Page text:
That's how former Wallabies captain Simon Poidevin described the Wallabies' performances so far in the Rugby World Cup.
If the Wallabies want to win their quarterfinal against England at Oita Stadium on Saturday, October 19, the 1991 World Cup winner said their skill levels, discipline and execution would need to be better.
The first group game against Fiji was tough, but their class shone through.
"It was a tough game, but we eventually knuckled down and won that comfortably," Poidevin said.
Next up was a four point loss to Wales, but the Australians did play their best half of football all tournament.
"Against Wales, we started very slowly, but our second half was excellent," the 60-year-old said.
We can't kick random balls back to England because their back three are very fast, very elusive and very good players.Michael Cheika
"We need to play like we did in the second half and even better against England if we are to have any chance of winning."
Uruguay was a breeze in the end, but Georgia was anything but.
"I know it was raining when we played Georgia, but our skill levels [weren't up to scratch]," he said.
"There were way too many dropped balls and way too many inaccurate passes."
While Poidevin pointed out many deficiencies, he did manage to pluck out some positives from what he had seen from the side.
"Set pieces have been good and so have our line outs and scrums," the former flanker said.
"Defence for the most part has been solid."
Now there's no more room for error. Lose and they're out.
England rightfully head into the quarter final as favourites, so what needs to be done to cause an upset?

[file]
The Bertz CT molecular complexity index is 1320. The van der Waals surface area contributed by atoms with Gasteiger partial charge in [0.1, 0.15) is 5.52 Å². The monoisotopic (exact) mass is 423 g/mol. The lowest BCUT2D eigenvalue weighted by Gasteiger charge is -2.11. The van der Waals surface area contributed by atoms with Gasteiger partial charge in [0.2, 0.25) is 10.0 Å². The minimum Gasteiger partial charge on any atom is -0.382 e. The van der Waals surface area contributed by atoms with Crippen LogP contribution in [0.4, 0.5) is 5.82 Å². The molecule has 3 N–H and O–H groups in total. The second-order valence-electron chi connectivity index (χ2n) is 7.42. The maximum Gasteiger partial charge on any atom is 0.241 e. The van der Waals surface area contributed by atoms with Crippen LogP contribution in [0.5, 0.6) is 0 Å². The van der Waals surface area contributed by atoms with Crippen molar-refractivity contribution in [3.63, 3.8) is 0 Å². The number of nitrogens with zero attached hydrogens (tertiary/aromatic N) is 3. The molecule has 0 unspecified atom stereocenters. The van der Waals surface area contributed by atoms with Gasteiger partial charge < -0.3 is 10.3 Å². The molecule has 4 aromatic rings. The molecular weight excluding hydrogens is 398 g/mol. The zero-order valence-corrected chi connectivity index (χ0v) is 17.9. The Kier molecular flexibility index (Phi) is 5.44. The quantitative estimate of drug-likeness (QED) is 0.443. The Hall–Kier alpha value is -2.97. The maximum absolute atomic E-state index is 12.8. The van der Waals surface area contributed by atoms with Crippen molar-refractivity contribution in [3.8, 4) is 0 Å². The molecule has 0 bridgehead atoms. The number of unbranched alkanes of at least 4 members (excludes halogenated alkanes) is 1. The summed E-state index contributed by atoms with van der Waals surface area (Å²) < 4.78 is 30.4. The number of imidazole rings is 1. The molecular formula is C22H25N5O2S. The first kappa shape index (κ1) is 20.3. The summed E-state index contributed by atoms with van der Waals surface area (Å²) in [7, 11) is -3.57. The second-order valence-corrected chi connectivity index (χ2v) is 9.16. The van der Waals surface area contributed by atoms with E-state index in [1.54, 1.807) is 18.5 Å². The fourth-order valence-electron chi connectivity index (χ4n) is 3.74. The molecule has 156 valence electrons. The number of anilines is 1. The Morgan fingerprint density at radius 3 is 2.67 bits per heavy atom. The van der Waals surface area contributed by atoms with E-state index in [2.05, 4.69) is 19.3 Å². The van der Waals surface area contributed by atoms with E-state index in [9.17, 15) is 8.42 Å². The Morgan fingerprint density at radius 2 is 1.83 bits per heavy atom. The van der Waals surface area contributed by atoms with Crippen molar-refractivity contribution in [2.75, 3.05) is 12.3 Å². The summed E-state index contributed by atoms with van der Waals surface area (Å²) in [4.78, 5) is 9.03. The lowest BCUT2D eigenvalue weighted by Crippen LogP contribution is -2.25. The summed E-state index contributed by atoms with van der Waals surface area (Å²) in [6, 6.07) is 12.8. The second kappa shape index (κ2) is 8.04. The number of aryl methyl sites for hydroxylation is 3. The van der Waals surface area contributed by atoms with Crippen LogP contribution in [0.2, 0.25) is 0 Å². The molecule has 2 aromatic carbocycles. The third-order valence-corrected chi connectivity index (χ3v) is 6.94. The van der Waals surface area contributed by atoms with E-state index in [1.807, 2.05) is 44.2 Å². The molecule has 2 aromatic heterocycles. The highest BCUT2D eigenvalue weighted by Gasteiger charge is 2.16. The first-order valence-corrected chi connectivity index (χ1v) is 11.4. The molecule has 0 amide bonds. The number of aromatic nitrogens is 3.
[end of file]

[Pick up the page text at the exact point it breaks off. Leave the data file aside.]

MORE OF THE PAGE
"Our scrum needs to hold up with their scrum and we need to win our line outs," Poidevin said.
"We've got to then execute and hang on to the ball.
"We can't kick random balls back to England because their back three are very fast, very elusive and very good players.
"We need to starve them of the ball, be brutal in our defence and be very disciplined, especially when we're trying to get out of our own half.
"Whoever plays in the number 10 jersey, I hope it's Matt Toomua, will have to step up.
"Our front row are also going to be an absolute key."
Rory Arnold and Marika Koribeti have stood out for the Wallabies, but the latter will need support on the wing, or trouble could loom.
"Rory Arnold has been phenomenal," he said.
"Korobeti on the wing has been one of the best back line players, but England will be targeting with the higher ball.
"We need to think of strategies to make sure he's not isolated when the high ball goes his way."
The old foe's final group game against a handy French side was called off due to Typhoon Hagibis and Poidevin believes the Wallabies' extra match fitness is an advantage.
"There's nothing like playing fitness," he said.
"We've had to play a lot of tough rugby unlike England.
"Often, coming through the hard road is a better way to go than the soft road."
There's no urn at stake, but will the Wallabies break their six game losing streak against the English, or will there be a Jonny Wilkinson-esque situation all over again in this Ashes-like contest.
Kickoff at 6.15pm AEST.